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The Scouting Reportby: Walt Harris
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Having earned a reputation as one of the great innovators and teachers during his 36 years of coaching, Walt Harris became the head football coach at Stanford on December 13, 2004. A South San Franciso native, Harris came ‘home.’ Last fall, the Cardinal came within one win of its first bowl game since 2001, finishing with an overall 5-6 record.
Approaching his 60th birthday, Harris has coached in 14 bowl games, including six as a head coach while tutoring 11 first round draft picks and 14 NFL quarterbacks. Among the signal-callers he has coached include Tony Eason, Jack Trudeau and Dave Wilson. Before coming to Palo Alto, Harris was the head coach at Pittsburgh compiling an overall 52-44 record from 1997-2004.
We spoke with Coach Harris recently about Stanford and how he prepares for his next opponent…
1.What is your process in analyzing an opponents’ game tape?
We divide the tape by down and distance, special situations, personnel, and formations… those four areas. We then study our opponents’ Red Zone tendencies and various short yardage situations. We feel the game is played by down and distance situations, areas of the field, and personnel groupings.
2. What do you look for in scouting an opponents’ offense?
Again, we look at down and distance as well as what personnel they have on the field. Additionally, we’ll look at different combinations of formations. For example, how often will they have two wide receivers on the same side of the field. We look at the quality of their people – are we facing a Reggie Bush type player this coming week. We then look at match-ups and what are best chances are for success.
3. What about scouting the opposing QB? Do you look for something specific?
We look at little things to see if the quarterback tips off when he’s going to throw the ball. We also look at his decision-making, how is he as a scrambler, does he take a hit well and how he reacts to various kinds of pressure. Is he the kind of quarterback that makes things happen?
4. In scouting your opponent, how much of an emphasis is placed on situational tendencies?
Quite a bit…We take into account down and distance, score, time remaining, personnel in the game at that time, and following game plan execution.
5.What are the keys you look for in scouting an opponents’ defense?
The most important thing is match-ups. We may attack one player but stay away from another or potentially double team an All-American. We look for those players that have great pursuit and/or are great pass rushers and then game plan from there. In match-ups, we always want to give our players the best chance to be successful.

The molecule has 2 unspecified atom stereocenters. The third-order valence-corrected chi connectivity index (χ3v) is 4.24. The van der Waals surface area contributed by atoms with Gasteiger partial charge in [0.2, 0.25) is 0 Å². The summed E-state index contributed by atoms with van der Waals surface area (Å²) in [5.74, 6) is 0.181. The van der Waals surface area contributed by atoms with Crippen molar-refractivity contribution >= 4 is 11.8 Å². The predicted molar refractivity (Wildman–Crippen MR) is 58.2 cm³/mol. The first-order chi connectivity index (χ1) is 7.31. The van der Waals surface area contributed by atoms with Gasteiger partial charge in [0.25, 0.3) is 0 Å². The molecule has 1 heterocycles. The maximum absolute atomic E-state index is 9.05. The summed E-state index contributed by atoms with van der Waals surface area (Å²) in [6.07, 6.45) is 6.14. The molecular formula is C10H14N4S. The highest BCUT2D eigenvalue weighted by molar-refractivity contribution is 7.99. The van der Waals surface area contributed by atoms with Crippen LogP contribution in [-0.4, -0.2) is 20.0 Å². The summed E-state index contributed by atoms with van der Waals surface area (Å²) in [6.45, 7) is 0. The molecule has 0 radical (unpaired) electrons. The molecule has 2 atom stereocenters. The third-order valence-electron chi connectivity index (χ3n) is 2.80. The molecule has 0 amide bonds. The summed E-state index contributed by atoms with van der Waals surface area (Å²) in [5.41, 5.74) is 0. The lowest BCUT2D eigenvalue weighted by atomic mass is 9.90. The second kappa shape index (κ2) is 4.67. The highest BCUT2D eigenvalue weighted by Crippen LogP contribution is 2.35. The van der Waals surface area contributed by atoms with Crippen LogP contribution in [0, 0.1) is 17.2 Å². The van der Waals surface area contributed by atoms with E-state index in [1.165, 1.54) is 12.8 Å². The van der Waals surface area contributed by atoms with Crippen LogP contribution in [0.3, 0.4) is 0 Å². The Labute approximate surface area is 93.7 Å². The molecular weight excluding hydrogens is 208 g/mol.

6. How much attention do you place in zone vs. man-to-man coverage?
There are really three ways your opponent can defend you: fire zones, blitz zones, and man-to-man coverage. We face all three during the course of a game and all can involve bump and run and various pressure situations. We try to determine the percentages of each one and how they affect the quarterback.
7. Tell us your process of self-scouting? How important is it?
It’s very important… it’s important to look at your own tendencies to see what you’re doing and repeating… there’s a fine line between doing the same things and adjusting your tendencies. From my NFL days I’ve learned you have to keep changing as it relates to down and distance.
8. How do you critique players after the self-scouting evaluation of their performance?
We critique our players quite a bit during the off-season and during bye weeks…we continue to keep watching tape to see if our players are getting it done. Oftentimes they are aware of their competition and may slack off because they’re not being pushed. We’re constantly reminding them of improvement needed as the season goes on.
9. What’s a typical week like in breaking down film, giving it to the coaches, and preparing a game plan?
Sunday: in the morning we analyze the game tape as a staff and I work with all three areas with special emphasis on offense.
Monday: We break the game tape down and concentrate on down and distance situations.
Tuesday: We familiarize our players with third down plays as well as second and long situations.
Wednesday: We analyze Red Zone and short yardage situations.
Thursday: We’d go through the game plan as a dress rehearsal as well as emphasizing both goal line situations and two minute drills.
Friday: We have a walk-through and go through our first 15 plays.
10. Tell us about the digital system you use?
This is our first season using DSV and we’re the first BCS team to use them. They’ve been tremendous in giving us the attention and service needed for year one. They’ve given us what we need and we appreciate the service they have given us. We plan to work with them in building their system in this ever-evolving business. p
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